Author: Merel Kuysters

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  • Author: Merel Kuysters

If there is one innovation that has turned our lives upside down, then it is the mobile phone. In the not-so-distant past being contactable was place and time dependent. Nowadays, thanks to mobile phones, your family member, colleague, or customer is never far away. Phone calls, WhatsApp messages and emails keep coming in, which is convenient and tiring.

It was to be expected: the right to disconnect has been a topic for some time now. In the Netherlands there is a law in preparation that regulates that employees have no obligation to respond to their bosses and colleagues after working hours. Germany adopted such a law a few years ago.

There is something to be said for the right to disconnect. It is, literally, not healthy if your holiday is ruined because you are constantly working on project A or taskforce B while you are at the beach. Such a law might help to give you the peace and quiet you long for.

But there is something amiss. After a while I realised what’s wrong with the noble ambition to better separate work and private life.

But aren’t we throwing out the baby with the bathwater with such a hermetic separation? Isn’t it nice that people can organise their lives the way they want thanks to technological possibilities? That they can order groceries during working hours by using a grocery delivery app? That they can help a colleague in their spare time by sending a file he or she urgently needs?

It is not a problem that people are working in their spare time. It is also not a problem that people attend to private matters during working hours. The only possible problem is the risk of imbalance. In that case an employee doesn’t need a law but a good conversation.

And there is another drawback, which relates to the 24-hour economy we have developed. The world is organised around the 24-hour economy and such a new law is like agreeing that from now on rivers will flow from the sea to the mountains. It is a nice thought, but it is impracticable.

Such a law denies the reality. That is most evident in the relationship between contractors and customers. Those customers chose a particular supplier because of a nice product or competitive rates, yet ten to one that those customers particularly value the service. ‘You can always call them,’ a customer says about that supplier.

Which is exactly what customers say about August Bridge.

A discussion about the pros and cons of technological developments is a bit like talking about the pros and cons of gravity. Gravity is just as self-evident as the rapid developments in engineering and technology. Regardless of whether or not it would be a wise decision, we can’t just stop.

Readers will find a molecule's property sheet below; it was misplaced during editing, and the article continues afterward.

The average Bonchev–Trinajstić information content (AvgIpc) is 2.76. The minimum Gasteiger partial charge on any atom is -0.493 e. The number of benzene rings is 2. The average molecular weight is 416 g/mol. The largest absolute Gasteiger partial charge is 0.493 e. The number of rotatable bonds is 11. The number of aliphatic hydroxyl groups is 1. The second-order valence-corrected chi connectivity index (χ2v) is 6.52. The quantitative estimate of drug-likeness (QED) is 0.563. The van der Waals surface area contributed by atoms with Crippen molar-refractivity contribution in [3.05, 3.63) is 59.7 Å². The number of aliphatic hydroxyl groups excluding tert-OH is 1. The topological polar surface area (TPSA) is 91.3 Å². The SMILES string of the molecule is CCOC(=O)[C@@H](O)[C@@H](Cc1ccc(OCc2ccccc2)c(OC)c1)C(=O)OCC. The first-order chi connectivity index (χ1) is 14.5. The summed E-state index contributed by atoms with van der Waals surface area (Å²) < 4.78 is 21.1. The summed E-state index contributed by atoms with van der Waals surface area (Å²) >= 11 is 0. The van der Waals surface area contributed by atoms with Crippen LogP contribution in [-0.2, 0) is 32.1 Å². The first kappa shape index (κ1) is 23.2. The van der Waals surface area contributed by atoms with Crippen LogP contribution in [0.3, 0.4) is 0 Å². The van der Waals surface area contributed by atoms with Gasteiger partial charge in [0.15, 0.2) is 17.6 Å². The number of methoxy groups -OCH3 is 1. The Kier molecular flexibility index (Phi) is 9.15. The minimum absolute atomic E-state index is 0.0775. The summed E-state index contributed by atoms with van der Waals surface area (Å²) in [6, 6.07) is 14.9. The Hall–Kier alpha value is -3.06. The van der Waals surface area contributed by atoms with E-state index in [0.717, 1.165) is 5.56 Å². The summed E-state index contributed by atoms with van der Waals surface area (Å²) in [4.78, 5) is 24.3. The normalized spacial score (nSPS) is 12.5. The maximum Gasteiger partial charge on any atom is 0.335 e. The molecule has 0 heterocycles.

An acquaintance of mine recently had trouble with his laptop. ‘I miss my typewriter,’ he sighed. ‘You just put in a piece of paper, you type and that’s it.’ ‘Unless you make a typing error, because then you have to start all over again,’ I said, which resulted in a nostalgic discussion about Tipp-Ex.

August Bridge lives from technology yet is also frequently confronted with the imperfections of the complex world of information technology. You probably know all about it. Especially now you are working from home and there is no system administrator or other technician down the hall.

For example, you click on a button to print an invoice. That printer is not next to your laptop, but somewhere else. You may even know where that printer is, but you don’t know in which outsourced data centre or what cloud the file you want to print is stored. When you click on ‘Print’ an error message appears, and you realize there’s so much more you don’t know.

‘It doesn’t work,’ you tell a colleague on the phone. ‘There’s probably a problem with your browser or profile,’ he says. ‘Or you have a faulty internet connection. Try restarting your router.’ You shake your head. ‘There’s nothing wrong with my internet connection. Could it be the software? The programme we use for producing invoices? Or is it the connection between that software and the rest of our ERP system?’ There’s a pause at the other end of the line. ‘Do you have a good firewall? Hold on, does our company have such protection? Yes, surely?’

Ten minutes later you and your colleague have come up with ten to twenty other possibilities. And for each of those possibilities another department of your company is involved. Or another third party. You successively consider calling Microsoft, the internet provider, the, the company that implemented your ERP system, the hardware supplier and finally a therapist who is supposed the reduce your stress levels with a few mindfulness sessions.

‘The layout and implementation of our delivery notes, time sheets and invoices – that is done by August Bridge, right?’ you ask yourself. Indeed. So, give them a call. Even before we pick up the phone, you already know what we are going to say. ‘You are not at the right place. There is probably a problem with your browser, your internet connection, your data centre or you are just clumsy.’ A so-called “user error”.

It turns out better than expected. The August Bridge employee at the other end of the line says there are two possibilities. ‘The first possibility is that you are at the right place and we will solve the problem for you. The second possibility is that you have to turn to someone else, and we will find that who that someone is and how your problem can be solved as quickly as possible. So, please click on ‘Print’ again and tell us what happens.’